"Look," Rabbi Michael Davis says. "This is an important thing to say. It's important to remember what happened. It's also important to remember to not overreact to it, either."
Davis makes these remarks a few days before the ninth anniversary of the Sept. 11, 2001, terrorist attacks.
He speaks purposefully.
He speaks of religious tolerance and freedom.
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Nationwide and in Kansas, people are threatening to burn the Quran. Arguing over whether a mosque should be allowed near ground zero. On Friday at the Islamic Society of Wichita, the pastor of Spirit One Christian Center, Mark Holick, and others held up white signs with red lettering that said "Islam is a lie. Jesus is the truth" and passed out copies of the Gospel of John and book of Romans in English and Arabic.
Wichita police stood ready to respond.
Officers had arrested Holick just two weeks before at the same place, taking him to jail on a charge of loitering that he believes violated his First Amendment rights. Holick said it was his right to religious freedom to preach outside the mosque. He said his faith called him to testify.
The sing-song melody of the Muslim call to prayer sounded throughout the mosque as Holick preached outside Friday.
Two faiths, separated by a sidewalk.
Religious differences have existed for hundreds of years. This week, as tensions grew, Davis and other faith leaders called for a commitment to respect each other and work together.
"We have to make a statement that everybody hates what happened nine years ago," Davis continues.
"But it doesn't mean that we hate people who believe something different than we do."
At a service Friday at Inter-Faith Ministries calling for religious leaders to work with and not against each other, the Rev. Titus James recalled the words of Mahatma Gandhi:
"If you are a Jew, be a good Jew. If you are a Muslim, be a good Muslim. If you are a Christian, be a good Christian."
Building a dialogue
A stranger visited the Islamic Society on Thursday.
She explained that she worked with Muslims. She wanted to show that religious intolerance "is not the American way," said Ayesha Zaheer-Chaudry, the society's director of communications.
The woman delivered a wreath.
"It was such a touching gesture," Zaheer-Chaudry said. "We really appreciated that support."
Zaheer-Chaudry said she believes that most people in Wichita are open-minded about religious differences. And there haven't been any acts of violence at the mosque, according to Capt. Jeff Easter of the Wichita Police Department.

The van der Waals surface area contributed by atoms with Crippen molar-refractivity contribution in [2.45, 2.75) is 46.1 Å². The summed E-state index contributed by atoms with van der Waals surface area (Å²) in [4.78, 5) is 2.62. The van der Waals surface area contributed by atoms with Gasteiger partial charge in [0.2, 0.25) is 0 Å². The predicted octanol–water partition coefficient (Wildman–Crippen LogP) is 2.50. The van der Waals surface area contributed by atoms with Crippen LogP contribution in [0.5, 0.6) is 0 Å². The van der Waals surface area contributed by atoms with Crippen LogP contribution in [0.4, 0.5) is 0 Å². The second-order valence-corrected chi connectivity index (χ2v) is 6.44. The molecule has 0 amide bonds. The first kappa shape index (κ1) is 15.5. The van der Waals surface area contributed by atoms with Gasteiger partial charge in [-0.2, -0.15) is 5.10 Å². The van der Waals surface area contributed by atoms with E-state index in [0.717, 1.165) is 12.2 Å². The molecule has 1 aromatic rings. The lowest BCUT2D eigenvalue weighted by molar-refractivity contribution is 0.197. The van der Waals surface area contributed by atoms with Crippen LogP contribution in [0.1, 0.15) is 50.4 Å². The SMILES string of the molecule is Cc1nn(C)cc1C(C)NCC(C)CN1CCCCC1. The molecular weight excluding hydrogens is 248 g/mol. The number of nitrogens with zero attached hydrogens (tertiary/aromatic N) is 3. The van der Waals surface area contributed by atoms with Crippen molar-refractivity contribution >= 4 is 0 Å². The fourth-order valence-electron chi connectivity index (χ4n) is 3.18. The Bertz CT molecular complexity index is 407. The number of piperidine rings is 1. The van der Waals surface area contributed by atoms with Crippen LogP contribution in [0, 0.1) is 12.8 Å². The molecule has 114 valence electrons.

Zaheer-Chaudry said every religion can show its best and worst.
"We're trying to rise to the best that's in each of us," she said, "and not demonize each other by the worst.
"At the end of the day, we're all taught to honor our creator and be good to our fellow human beings."
The Rev. Gary Blaine of University Congregational Church spent the past week helping organize a "Prayers for Peace" service Saturday night in response to "International Burn a Quran Day," which encouraged people to burn Islam's sacred text.
He said the service, which drew about 150 people, was his wife's idea "to begin to get people to talk to each other."
Blaine said he hopes the conversation continues past Saturday, "that hopefully this is the beginning of men and women and children engaging each other across religious lines."
Since the Sept. 11 terrorist attacks, Blaine said, "it has been very difficult for Jews, Christians and Muslims to talk to each other. I think it's more strained and problematic."
Lois Harder, co-pastor of Lorraine Avenue Mennonite Church, which sponsored a peace festival this weekend, has been disheartened with threats of violence. She said she finds the idea of burning sacred texts abhorrent.
"I think we have to be the tolerance that they are not," Harder said. "This is not a case where you can fight fire with fire. You have to respond with creative love."
The world is big and full of people, James said Friday.
"They are different. As we remember this day of 9/11, please don't let the hope and tradition and love of our country to cause us to express hatred."
The Rev. Don Olsen of Plymouth Congregational Church said, "Jesus calls us to do onto others as we would have done to ourselves. Every faith has a similar ideal."
He urged the Wichita community "against using religion as a cover for offensive behavior, using religion as a cover for one's own bigotry."
Blaine said he wants religious leaders such as himself to "talk to the hearts of people."
"Here in Wichita, how do we break the mistrust, the fear and the anxiety?"
Looking beyond differences
Davis shared a story Friday at Inter-Faith Ministries.
It goes like this:
A boy came to school with a page out of a newspaper. On the page was a map of the world.
His teacher tore it up and asked the boy to put the world back together, each country in the right place.
The boy finished the job quickly.
The teacher, Davis said, asked "How did you know how to put it together so fast?"
The boy said there was the face of a person on the back of the map.
The boy told his teacher, Davis said, "I just put the face together, and the whole world came together the way it was supposed to."
"When you look beyond the differences you see a human face."